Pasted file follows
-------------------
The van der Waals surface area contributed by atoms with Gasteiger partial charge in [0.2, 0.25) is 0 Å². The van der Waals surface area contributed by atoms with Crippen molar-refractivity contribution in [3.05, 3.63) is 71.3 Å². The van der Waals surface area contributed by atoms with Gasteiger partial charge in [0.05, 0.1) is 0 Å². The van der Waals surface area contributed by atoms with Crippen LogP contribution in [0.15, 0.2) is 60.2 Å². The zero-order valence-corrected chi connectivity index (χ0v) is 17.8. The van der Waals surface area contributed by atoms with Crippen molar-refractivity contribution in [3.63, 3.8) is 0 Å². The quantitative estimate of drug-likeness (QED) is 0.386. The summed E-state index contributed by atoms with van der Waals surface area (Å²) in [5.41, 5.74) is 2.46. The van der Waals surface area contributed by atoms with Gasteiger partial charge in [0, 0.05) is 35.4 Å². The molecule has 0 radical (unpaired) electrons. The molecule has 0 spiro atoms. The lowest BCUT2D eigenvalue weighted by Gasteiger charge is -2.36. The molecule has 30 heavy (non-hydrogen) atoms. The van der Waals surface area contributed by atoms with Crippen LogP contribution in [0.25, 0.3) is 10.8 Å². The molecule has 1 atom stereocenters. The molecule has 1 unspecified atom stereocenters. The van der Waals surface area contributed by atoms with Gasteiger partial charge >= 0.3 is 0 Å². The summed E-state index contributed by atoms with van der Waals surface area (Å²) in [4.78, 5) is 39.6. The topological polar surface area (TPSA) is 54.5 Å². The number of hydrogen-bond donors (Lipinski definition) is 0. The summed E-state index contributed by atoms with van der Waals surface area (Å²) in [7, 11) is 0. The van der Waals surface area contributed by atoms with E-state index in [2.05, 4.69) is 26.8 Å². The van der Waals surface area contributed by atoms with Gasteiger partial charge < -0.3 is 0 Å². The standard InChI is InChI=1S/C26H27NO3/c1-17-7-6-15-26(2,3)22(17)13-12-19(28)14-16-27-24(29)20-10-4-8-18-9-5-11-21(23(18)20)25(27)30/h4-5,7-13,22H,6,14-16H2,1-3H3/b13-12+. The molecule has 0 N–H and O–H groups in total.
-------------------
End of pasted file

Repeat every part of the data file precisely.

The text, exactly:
The van der Waals surface area contributed by atoms with Gasteiger partial charge in [0.2, 0.25) is 0 Å². The van der Waals surface area contributed by atoms with Crippen molar-refractivity contribution in [3.05, 3.63) is 71.3 Å². The van der Waals surface area contributed by atoms with Gasteiger partial charge in [0.05, 0.1) is 0 Å². The van der Waals surface area contributed by atoms with Crippen LogP contribution in [0.15, 0.2) is 60.2 Å². The zero-order valence-corrected chi connectivity index (χ0v) is 17.8. The van der Waals surface area contributed by atoms with Crippen molar-refractivity contribution in [3.63, 3.8) is 0 Å². The quantitative estimate of drug-likeness (QED) is 0.386. The summed E-state index contributed by atoms with van der Waals surface area (Å²) in [5.41, 5.74) is 2.46. The van der Waals surface area contributed by atoms with Gasteiger partial charge in [0, 0.05) is 35.4 Å². The molecule has 0 radical (unpaired) electrons. The molecule has 0 spiro atoms. The lowest BCUT2D eigenvalue weighted by Gasteiger charge is -2.36. The molecule has 30 heavy (non-hydrogen) atoms. The van der Waals surface area contributed by atoms with Crippen LogP contribution in [0.25, 0.3) is 10.8 Å². The molecule has 1 atom stereocenters. The molecule has 1 unspecified atom stereocenters. The van der Waals surface area contributed by atoms with Gasteiger partial charge >= 0.3 is 0 Å². The summed E-state index contributed by atoms with van der Waals surface area (Å²) in [4.78, 5) is 39.6. The topological polar surface area (TPSA) is 54.5 Å². The number of hydrogen-bond donors (Lipinski definition) is 0. The summed E-state index contributed by atoms with van der Waals surface area (Å²) in [7, 11) is 0. The van der Waals surface area contributed by atoms with E-state index in [2.05, 4.69) is 26.8 Å². The van der Waals surface area contributed by atoms with Gasteiger partial charge < -0.3 is 0 Å². The standard InChI is InChI=1S/C26H27NO3/c1-17-7-6-15-26(2,3)22(17)13-12-19(28)14-16-27-24(29)20-10-4-8-18-9-5-11-21(23(18)20)25(27)30/h4-5,7-13,22H,6,14-16H2,1-3H3/b13-12+. The molecule has 0 N–H and O–H groups in total.